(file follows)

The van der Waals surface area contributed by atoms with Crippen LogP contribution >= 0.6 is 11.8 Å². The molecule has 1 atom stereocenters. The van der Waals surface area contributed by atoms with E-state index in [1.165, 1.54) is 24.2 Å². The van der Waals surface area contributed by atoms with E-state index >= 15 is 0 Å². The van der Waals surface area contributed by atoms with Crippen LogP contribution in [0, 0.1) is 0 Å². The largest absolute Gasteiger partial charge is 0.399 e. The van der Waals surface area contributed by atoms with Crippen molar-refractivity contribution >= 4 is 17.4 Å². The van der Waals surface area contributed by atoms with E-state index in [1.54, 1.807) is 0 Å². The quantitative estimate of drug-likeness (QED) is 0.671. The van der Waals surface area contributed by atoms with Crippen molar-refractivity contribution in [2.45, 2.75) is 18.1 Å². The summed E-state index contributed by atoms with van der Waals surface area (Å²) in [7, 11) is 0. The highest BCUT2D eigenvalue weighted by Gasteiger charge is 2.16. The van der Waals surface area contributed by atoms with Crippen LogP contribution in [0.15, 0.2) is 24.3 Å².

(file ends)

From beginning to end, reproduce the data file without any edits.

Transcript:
The van der Waals surface area contributed by atoms with Crippen LogP contribution >= 0.6 is 11.8 Å². The molecule has 1 atom stereocenters. The van der Waals surface area contributed by atoms with E-state index in [1.165, 1.54) is 24.2 Å². The van der Waals surface area contributed by atoms with E-state index >= 15 is 0 Å². The van der Waals surface area contributed by atoms with Crippen LogP contribution in [0, 0.1) is 0 Å². The largest absolute Gasteiger partial charge is 0.399 e. The van der Waals surface area contributed by atoms with Crippen molar-refractivity contribution >= 4 is 17.4 Å². The van der Waals surface area contributed by atoms with E-state index in [1.54, 1.807) is 0 Å². The quantitative estimate of drug-likeness (QED) is 0.671. The van der Waals surface area contributed by atoms with Crippen molar-refractivity contribution in [2.45, 2.75) is 18.1 Å². The summed E-state index contributed by atoms with van der Waals surface area (Å²) in [7, 11) is 0. The highest BCUT2D eigenvalue weighted by Gasteiger charge is 2.16. The van der Waals surface area contributed by atoms with Crippen LogP contribution in [0.15, 0.2) is 24.3 Å².